A recent NY Times column highlights an initiative from the College Board (the folks who create and produce the SATs and AP Exams) in which the Board determined that mastering two codes–computer science and the U.S. Constitution–were the most important skills (among the skills they test) for achieving success in college and in life.  They explain their clunky-but-cleverly named “two codes” theory thusly:  If you want to improve and shape U.S. society and its institutions, knowing the Constitution is key; if you want to improve and shape the world, knowing how computers work and being able to work with them is key.  Their recent revamping of the AP History and AP Computer Science tests (and therefore the AP History and Computer Science curricula nationwide) reflects their focus on enabling more students to build these skills. And it seems to be working; the number of women and minorities taking the AP Computer Science exam, for example, has jumped remarkably since they have revamped the test.

Few would argue with the conclusion that knowledge of the US Constitution is incredibly important as a citizen of this nation, and that knowing how computers work (and how to code) is likely to increase your post college employment opportunities.  But the two most important skills for success in college and life?  First, it feels like a false choice, since students focusing on the SATs and AP exams are acquiring a lot more than two skills.  Second, why stop at two? What about critical thinking? Financial Literacy? Reading Comprehension?  Math? English?  The list is long.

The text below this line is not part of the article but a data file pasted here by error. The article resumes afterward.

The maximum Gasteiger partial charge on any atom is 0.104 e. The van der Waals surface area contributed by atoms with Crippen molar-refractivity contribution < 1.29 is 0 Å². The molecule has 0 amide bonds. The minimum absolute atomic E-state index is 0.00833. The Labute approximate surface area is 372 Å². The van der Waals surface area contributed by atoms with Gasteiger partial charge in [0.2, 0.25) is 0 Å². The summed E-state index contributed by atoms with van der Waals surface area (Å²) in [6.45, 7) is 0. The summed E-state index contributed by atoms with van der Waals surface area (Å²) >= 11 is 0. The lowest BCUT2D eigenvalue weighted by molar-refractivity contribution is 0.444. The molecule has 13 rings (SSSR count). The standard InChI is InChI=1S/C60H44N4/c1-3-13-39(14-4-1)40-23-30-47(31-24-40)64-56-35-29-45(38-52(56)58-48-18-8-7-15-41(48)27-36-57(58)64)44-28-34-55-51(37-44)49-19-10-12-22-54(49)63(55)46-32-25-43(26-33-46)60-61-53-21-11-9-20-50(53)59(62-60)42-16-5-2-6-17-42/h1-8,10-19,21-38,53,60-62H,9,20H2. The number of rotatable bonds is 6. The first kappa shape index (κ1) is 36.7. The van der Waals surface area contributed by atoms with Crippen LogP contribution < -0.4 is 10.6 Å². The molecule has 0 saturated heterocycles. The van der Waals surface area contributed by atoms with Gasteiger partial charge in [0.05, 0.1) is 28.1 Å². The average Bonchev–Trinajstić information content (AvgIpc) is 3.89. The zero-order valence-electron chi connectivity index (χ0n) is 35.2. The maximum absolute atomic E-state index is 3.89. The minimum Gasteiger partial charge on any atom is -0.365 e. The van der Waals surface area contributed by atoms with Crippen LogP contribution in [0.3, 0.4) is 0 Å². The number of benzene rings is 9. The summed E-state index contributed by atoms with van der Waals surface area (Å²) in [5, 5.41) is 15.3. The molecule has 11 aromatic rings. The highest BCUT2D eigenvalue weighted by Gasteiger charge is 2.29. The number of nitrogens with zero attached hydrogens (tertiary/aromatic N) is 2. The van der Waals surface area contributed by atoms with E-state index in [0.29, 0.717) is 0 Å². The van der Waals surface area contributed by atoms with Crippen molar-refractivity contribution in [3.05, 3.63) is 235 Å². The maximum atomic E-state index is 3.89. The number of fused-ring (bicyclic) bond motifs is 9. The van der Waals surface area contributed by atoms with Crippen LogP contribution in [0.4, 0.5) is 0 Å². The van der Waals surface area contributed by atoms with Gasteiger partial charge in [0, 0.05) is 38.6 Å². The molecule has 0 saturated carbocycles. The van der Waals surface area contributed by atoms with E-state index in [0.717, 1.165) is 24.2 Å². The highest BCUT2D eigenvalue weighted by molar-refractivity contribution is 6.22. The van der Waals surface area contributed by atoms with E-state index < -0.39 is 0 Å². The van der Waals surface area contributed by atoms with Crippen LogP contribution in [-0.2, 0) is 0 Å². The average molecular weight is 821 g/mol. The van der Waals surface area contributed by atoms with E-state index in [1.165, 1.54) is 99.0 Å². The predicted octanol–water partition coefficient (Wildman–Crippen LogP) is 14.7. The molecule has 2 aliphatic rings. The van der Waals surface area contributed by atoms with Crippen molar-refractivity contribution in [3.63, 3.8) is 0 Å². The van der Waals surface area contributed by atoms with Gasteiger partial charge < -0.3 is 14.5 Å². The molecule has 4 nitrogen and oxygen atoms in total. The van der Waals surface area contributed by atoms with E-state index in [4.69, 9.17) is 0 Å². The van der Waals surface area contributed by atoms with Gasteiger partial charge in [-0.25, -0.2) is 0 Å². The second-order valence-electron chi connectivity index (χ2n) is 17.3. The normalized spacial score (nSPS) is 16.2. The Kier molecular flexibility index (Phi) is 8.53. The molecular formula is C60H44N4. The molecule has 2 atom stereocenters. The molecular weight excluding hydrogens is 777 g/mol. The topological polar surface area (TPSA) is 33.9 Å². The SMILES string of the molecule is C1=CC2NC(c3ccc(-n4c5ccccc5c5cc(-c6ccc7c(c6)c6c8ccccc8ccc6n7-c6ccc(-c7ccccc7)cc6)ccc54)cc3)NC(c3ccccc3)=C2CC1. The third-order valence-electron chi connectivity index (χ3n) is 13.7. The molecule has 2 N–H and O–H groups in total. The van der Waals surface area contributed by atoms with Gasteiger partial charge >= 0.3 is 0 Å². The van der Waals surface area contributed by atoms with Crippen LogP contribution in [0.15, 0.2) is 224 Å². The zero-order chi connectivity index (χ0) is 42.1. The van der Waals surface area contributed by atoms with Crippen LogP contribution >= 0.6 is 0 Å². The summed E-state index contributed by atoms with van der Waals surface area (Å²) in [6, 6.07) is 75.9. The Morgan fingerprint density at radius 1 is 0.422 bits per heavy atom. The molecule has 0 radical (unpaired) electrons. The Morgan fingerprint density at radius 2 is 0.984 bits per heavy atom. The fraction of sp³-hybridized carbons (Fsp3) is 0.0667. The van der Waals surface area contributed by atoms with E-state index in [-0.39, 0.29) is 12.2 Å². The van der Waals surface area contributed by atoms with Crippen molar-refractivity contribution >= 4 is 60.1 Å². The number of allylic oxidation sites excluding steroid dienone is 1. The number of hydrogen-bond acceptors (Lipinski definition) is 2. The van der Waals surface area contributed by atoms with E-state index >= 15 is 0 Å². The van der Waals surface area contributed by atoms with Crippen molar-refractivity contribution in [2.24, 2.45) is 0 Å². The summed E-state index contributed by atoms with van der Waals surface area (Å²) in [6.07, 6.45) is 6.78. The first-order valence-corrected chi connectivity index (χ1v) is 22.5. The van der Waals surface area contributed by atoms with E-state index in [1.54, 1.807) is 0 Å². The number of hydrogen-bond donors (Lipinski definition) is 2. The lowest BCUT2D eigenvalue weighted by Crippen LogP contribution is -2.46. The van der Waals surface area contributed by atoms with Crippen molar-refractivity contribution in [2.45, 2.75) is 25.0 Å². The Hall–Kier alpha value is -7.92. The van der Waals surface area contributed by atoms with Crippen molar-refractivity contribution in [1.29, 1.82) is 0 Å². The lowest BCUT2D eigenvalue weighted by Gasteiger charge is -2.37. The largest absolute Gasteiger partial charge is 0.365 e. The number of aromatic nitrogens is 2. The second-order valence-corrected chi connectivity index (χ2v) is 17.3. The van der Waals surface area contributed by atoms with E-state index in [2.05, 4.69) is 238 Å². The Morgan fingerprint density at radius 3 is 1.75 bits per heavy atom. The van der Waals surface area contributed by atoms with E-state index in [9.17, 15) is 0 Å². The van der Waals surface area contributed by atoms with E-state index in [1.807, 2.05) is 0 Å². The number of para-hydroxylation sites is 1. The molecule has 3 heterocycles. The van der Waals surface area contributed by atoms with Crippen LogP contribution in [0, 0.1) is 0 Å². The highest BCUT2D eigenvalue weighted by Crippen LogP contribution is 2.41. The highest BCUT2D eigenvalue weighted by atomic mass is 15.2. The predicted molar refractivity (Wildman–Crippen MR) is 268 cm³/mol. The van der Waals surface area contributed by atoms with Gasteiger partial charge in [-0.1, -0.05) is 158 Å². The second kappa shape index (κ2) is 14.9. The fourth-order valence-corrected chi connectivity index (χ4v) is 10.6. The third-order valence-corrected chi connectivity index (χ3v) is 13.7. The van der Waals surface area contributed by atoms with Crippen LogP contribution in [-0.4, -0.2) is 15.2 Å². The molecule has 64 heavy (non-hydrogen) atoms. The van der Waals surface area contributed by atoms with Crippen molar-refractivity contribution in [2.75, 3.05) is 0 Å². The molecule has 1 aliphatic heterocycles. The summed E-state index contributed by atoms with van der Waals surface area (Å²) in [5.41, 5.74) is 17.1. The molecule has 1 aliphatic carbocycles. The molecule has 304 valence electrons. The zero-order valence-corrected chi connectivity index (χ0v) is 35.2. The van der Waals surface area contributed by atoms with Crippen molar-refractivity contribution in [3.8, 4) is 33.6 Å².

Frankly, while the College Board is to be commended for trying to make its exams more useful and relevant to students, it seems as if they decided to revamp these subjects and then created this “two codes” explanation as a kind of marketing tool.  To be clear, it is great to see that more girls and people of color are focusing on computer science, and that students will need to have a more thorough understanding of Supreme Court decisions in order to do well on their AP Government test.  But to suggest that these are the two most important skill sets for students to have for success in college and life has  us scratching our heads.

While we are on the subject, GCP parents, what do you think are the most important subjects which best prepare students for success in college and life?  Curious to hear!!